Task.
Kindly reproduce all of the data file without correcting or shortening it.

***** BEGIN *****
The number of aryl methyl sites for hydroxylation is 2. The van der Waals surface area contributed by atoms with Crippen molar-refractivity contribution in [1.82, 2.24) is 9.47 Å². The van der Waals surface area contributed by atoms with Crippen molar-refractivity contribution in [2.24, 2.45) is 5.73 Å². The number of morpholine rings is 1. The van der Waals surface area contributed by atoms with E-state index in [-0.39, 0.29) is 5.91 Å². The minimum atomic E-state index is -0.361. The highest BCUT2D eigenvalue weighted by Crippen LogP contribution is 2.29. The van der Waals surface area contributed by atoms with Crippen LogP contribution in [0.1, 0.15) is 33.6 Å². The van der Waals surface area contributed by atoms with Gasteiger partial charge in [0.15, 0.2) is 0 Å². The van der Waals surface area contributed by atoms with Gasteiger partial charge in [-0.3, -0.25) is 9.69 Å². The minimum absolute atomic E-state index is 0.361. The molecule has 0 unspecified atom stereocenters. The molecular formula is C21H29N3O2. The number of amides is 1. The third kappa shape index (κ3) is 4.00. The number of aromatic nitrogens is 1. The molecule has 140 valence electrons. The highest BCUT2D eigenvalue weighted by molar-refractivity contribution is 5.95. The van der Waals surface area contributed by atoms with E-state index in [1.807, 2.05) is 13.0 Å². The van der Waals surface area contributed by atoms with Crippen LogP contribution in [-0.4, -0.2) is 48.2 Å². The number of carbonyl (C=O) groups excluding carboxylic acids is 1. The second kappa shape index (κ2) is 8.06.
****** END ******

The number of aryl methyl sites for hydroxylation is 2. The van der Waals surface area contributed by atoms with Crippen molar-refractivity contribution in [1.82, 2.24) is 9.47 Å². The van der Waals surface area contributed by atoms with Crippen molar-refractivity contribution in [2.24, 2.45) is 5.73 Å². The number of morpholine rings is 1. The van der Waals surface area contributed by atoms with E-state index in [-0.39, 0.29) is 5.91 Å². The minimum atomic E-state index is -0.361. The highest BCUT2D eigenvalue weighted by Crippen LogP contribution is 2.29. The van der Waals surface area contributed by atoms with Crippen LogP contribution in [0.1, 0.15) is 33.6 Å². The van der Waals surface area contributed by atoms with Gasteiger partial charge in [0.15, 0.2) is 0 Å². The van der Waals surface area contributed by atoms with Gasteiger partial charge in [-0.3, -0.25) is 9.69 Å². The minimum absolute atomic E-state index is 0.361. The molecule has 0 unspecified atom stereocenters. The molecular formula is C21H29N3O2. The number of amides is 1. The third kappa shape index (κ3) is 4.00. The number of aromatic nitrogens is 1. The molecule has 140 valence electrons. The highest BCUT2D eigenvalue weighted by molar-refractivity contribution is 5.95. The van der Waals surface area contributed by atoms with E-state index in [1.807, 2.05) is 13.0 Å². The van der Waals surface area contributed by atoms with Crippen LogP contribution in [-0.4, -0.2) is 48.2 Å². The number of carbonyl (C=O) groups excluding carboxylic acids is 1. The second kappa shape index (κ2) is 8.06.